Growing mandarin trees in containers is an ideal way to grow your own fruit if you have a small garden.
Potted mandarin trees are perfect for sunny balconies, courtyards and decks because you can move them around to catch the sun or protect them from bad weather.
Mandarins are smaller than oranges and easier to peel and split into segments which makes them an ideal healthy snack.
Here’s how to grow mandarin trees in pots.
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There are many different types of mandarins that can be grown in containers including:
Imperial – one of the most popular varieties with sweet, juicy fruit that ripens in late fall to winter.
Clementine – a sweet, seedless variety that is alternate bearing, which means one year they produce a large crop followed by a smaller crop the next year.
Satsuma – a seedless mandarin variety originating from Japan. The fruit is small and sweet and the trees are suited to cool climates. 
Advantages of container mandarin trees
Potted mandarins are more compact in size than regular mandarin trees, which makes them perfect for small backyards.
You can even bring your potted mandarin tree indoors when the weather is cold.
How to grow mandarins in containers
The first step is to choose a large pot that is at least 18 inches (45 cm) deep.
This will allow the tree’s roots to spread out as it grows.
Place the pot on a plant stand with wheels which will allow you to move the tree around to get the best light.
You can also move the tree indoors during winter to protect it from frost, snow, hail and wind.
Choose a healthy looking mandarin plant from your local nursery or garden center.
It usually takes about two years for grafted mandarin trees to produce fruit but it’s definitely worth the wait to harvest your own home-grown mandarins.
Mandarin trees grow best in full sun, so choose a spot that receives at least 6 to 8 hours of sunlight each day.
Mandarin trees that receive plenty of sun will produce sweeter fruit.
Newly planted mandarin trees will need to be watered twice a week and more often during hot weather until they become established.
Mandarin trees are susceptible to root rot and fungal infections so it’s important to use well-draining potting soil and take care not to overwater them.
Mandarin trees will need to be fertilized when the fruit starts to develop on the tree.
Use a liquid citrus fertilizer to help the tree produce an abundance of fruit.
Mandarins can be harvested from late fall to early spring, depending on the variety of mandarin you plant.
Mandarins are ready to pick when the skin color changes from green to orange.
Be careful not to leave the fruit on the tree for too long after it has turned orange because the fruit will go sour.
It’s always a good idea to do a taste test before you start harvesting the fruit.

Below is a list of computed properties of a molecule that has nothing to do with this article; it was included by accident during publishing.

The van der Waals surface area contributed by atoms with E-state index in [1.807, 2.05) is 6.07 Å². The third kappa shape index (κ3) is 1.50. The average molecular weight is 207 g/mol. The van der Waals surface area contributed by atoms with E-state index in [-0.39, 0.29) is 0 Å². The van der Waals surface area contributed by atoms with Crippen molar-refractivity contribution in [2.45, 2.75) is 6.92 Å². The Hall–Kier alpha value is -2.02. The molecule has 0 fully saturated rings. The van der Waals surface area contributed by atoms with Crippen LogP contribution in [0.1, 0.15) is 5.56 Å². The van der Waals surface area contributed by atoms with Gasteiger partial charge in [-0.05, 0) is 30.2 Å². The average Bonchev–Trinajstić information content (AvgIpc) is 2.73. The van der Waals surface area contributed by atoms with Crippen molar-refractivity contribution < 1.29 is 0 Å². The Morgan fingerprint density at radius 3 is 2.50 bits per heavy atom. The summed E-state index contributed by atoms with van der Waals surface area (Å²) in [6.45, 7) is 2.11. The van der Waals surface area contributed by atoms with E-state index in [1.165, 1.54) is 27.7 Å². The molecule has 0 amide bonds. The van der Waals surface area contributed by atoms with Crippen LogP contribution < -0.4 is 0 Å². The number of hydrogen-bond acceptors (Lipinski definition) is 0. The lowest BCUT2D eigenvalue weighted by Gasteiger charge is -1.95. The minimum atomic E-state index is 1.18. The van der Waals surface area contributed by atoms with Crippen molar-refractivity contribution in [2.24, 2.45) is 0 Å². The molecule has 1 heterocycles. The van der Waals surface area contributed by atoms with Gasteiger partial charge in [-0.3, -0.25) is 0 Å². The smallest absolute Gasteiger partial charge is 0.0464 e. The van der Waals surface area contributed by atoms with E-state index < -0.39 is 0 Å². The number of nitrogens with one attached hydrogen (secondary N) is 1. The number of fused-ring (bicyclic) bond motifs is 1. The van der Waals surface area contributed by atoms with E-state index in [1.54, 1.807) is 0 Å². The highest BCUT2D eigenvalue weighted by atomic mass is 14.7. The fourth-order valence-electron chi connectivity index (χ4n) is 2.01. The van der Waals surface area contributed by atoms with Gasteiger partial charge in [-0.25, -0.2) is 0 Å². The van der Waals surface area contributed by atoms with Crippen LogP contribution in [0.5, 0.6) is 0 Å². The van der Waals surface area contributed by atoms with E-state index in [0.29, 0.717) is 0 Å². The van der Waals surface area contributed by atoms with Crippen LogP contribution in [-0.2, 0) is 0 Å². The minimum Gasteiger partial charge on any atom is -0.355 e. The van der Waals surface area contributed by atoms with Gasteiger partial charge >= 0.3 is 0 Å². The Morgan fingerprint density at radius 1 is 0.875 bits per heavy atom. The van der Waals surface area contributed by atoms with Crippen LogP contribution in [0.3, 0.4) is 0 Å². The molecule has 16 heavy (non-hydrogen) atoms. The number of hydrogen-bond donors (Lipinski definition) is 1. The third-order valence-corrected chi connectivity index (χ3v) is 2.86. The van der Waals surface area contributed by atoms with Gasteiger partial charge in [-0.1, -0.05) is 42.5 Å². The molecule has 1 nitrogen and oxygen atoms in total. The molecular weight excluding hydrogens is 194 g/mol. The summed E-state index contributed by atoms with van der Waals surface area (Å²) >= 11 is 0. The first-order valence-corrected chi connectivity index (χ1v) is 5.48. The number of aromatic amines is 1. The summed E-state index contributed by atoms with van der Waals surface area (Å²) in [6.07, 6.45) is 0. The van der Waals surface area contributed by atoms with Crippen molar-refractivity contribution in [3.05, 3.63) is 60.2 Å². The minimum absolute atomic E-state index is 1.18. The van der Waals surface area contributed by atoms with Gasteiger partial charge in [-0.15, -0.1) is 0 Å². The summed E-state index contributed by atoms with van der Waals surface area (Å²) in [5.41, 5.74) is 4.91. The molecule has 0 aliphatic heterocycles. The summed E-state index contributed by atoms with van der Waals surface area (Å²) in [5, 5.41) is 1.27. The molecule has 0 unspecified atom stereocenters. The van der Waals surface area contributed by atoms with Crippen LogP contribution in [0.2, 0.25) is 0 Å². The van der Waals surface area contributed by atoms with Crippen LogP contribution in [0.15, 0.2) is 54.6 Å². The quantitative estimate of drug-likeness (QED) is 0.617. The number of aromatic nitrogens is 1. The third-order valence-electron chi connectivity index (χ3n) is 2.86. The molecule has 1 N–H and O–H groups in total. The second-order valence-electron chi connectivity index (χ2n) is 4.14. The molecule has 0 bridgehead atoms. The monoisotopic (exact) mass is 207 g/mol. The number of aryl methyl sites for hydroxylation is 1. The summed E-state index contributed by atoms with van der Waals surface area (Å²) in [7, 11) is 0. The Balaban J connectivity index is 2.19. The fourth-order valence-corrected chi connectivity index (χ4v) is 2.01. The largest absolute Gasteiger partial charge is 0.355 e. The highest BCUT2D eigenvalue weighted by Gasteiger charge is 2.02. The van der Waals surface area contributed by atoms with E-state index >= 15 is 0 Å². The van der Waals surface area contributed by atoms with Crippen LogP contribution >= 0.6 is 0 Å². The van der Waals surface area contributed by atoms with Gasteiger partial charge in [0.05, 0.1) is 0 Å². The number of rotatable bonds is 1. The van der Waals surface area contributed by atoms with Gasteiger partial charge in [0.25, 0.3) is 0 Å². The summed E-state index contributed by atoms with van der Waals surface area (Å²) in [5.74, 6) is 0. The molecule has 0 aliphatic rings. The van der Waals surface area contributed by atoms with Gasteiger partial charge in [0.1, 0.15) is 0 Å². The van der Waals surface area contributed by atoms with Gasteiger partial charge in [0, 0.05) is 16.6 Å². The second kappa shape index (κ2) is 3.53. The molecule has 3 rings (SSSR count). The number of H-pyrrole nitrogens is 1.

After the tree has finished fruiting you can prune it back to keep it tidy and manageable.
Remove any unhealthy looking branches and suckers that grow from the base of the plant.
Pruning mandarin trees leads to increased growth and increases fruit production for the following year.
Mandarin trees will need to be repotted every year or two after planting until they reach full size.
Always choose a container that is at least 25% larger than the current pot and gently tease out the roots if the tree is root bound before replanting.
Mandarin trees can be affected by aphids, mites, scale and whiteflies.
It’s a good idea to check the leaves of your tree regularly and if you spot any insects spray the leaves with an insecticidal spray.
Overwintering container mandarin trees
If you live in an area with mild winter temperatures you can leave your mandarin tree outdoors in a sheltered spot that receives plenty of sun over the winter months.
In areas with harsh, cold winters, it’s best to move the tree inside for the winter where it will be protected from frost, snow and freezing temperatures.
Mandarin trees that are brought indoors over winter will need a brightly lit spot next to a sunny window.
How to eat mandarins
Fresh mandarins make the perfect snack when you’re on the go.
They’re easy to peel and the segments are a breeze to separate so you don’t get juice all over your hands like you do with oranges.
You can also add mandarin segments to fruit salads and garden salads, or you can preserve, cook or juice them.
Are mandarin trees frost resistant?
Established mandarin trees are frost tolerant but young trees are susceptible to frost damage.
If there is a frost predicted when the tree is less than two years old you’ll need to cover the tree at night time or move it indoors until the threat of frost has passed.
So there are my tips for caring for mandarin trees in pots.
Hopefully this article has inspired you to grow a container mandarin tree at home.
With a large pot and a bit of care you can grow juicy fresh mandarins at home, even if you don’t have a garden.
- 11 Best Fruit Trees To Grow In Containers
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- How To Keep Birds Away From Fruit Trees
Have you tried growing mandarins in containers? Let me know in the comments below.
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This Post Has 2 Comments
Thank you for your insight and help. I’m new to the garden and appreciate your style
Thanks Monty, I’m glad you found it helpful